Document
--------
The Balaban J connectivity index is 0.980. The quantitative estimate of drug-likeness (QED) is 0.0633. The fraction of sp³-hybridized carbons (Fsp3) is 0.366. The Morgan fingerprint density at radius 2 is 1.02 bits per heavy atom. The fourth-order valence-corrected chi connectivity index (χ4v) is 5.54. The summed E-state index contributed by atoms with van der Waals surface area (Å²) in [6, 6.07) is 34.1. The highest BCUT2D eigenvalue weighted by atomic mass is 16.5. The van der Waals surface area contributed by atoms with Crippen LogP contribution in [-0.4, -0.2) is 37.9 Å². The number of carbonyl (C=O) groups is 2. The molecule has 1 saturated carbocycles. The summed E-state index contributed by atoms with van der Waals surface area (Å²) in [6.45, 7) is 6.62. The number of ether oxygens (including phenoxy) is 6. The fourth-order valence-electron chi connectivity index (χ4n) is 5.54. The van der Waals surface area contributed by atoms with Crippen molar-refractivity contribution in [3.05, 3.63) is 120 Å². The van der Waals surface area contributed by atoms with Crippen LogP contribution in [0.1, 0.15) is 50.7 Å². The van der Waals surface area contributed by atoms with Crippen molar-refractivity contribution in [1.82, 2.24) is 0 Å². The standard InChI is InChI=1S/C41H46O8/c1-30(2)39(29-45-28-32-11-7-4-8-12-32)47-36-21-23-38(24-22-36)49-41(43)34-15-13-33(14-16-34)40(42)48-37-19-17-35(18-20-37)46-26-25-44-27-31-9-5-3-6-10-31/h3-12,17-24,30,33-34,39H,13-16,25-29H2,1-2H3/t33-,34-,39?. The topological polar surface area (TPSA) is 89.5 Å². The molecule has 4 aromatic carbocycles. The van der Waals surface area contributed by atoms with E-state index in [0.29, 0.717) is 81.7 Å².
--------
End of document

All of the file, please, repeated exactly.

The Balaban J connectivity index is 0.980. The quantitative estimate of drug-likeness (QED) is 0.0633. The fraction of sp³-hybridized carbons (Fsp3) is 0.366. The Morgan fingerprint density at radius 2 is 1.02 bits per heavy atom. The fourth-order valence-corrected chi connectivity index (χ4v) is 5.54. The summed E-state index contributed by atoms with van der Waals surface area (Å²) in [6, 6.07) is 34.1. The highest BCUT2D eigenvalue weighted by atomic mass is 16.5. The van der Waals surface area contributed by atoms with Crippen LogP contribution in [-0.4, -0.2) is 37.9 Å². The number of carbonyl (C=O) groups is 2. The molecule has 1 saturated carbocycles. The summed E-state index contributed by atoms with van der Waals surface area (Å²) in [6.45, 7) is 6.62. The number of ether oxygens (including phenoxy) is 6. The fourth-order valence-electron chi connectivity index (χ4n) is 5.54. The van der Waals surface area contributed by atoms with Crippen molar-refractivity contribution in [3.05, 3.63) is 120 Å². The van der Waals surface area contributed by atoms with Crippen LogP contribution in [0.1, 0.15) is 50.7 Å². The van der Waals surface area contributed by atoms with Crippen molar-refractivity contribution in [1.82, 2.24) is 0 Å². The standard InChI is InChI=1S/C41H46O8/c1-30(2)39(29-45-28-32-11-7-4-8-12-32)47-36-21-23-38(24-22-36)49-41(43)34-15-13-33(14-16-34)40(42)48-37-19-17-35(18-20-37)46-26-25-44-27-31-9-5-3-6-10-31/h3-12,17-24,30,33-34,39H,13-16,25-29H2,1-2H3/t33-,34-,39?. The topological polar surface area (TPSA) is 89.5 Å². The molecule has 4 aromatic carbocycles. The van der Waals surface area contributed by atoms with E-state index in [0.29, 0.717) is 81.7 Å².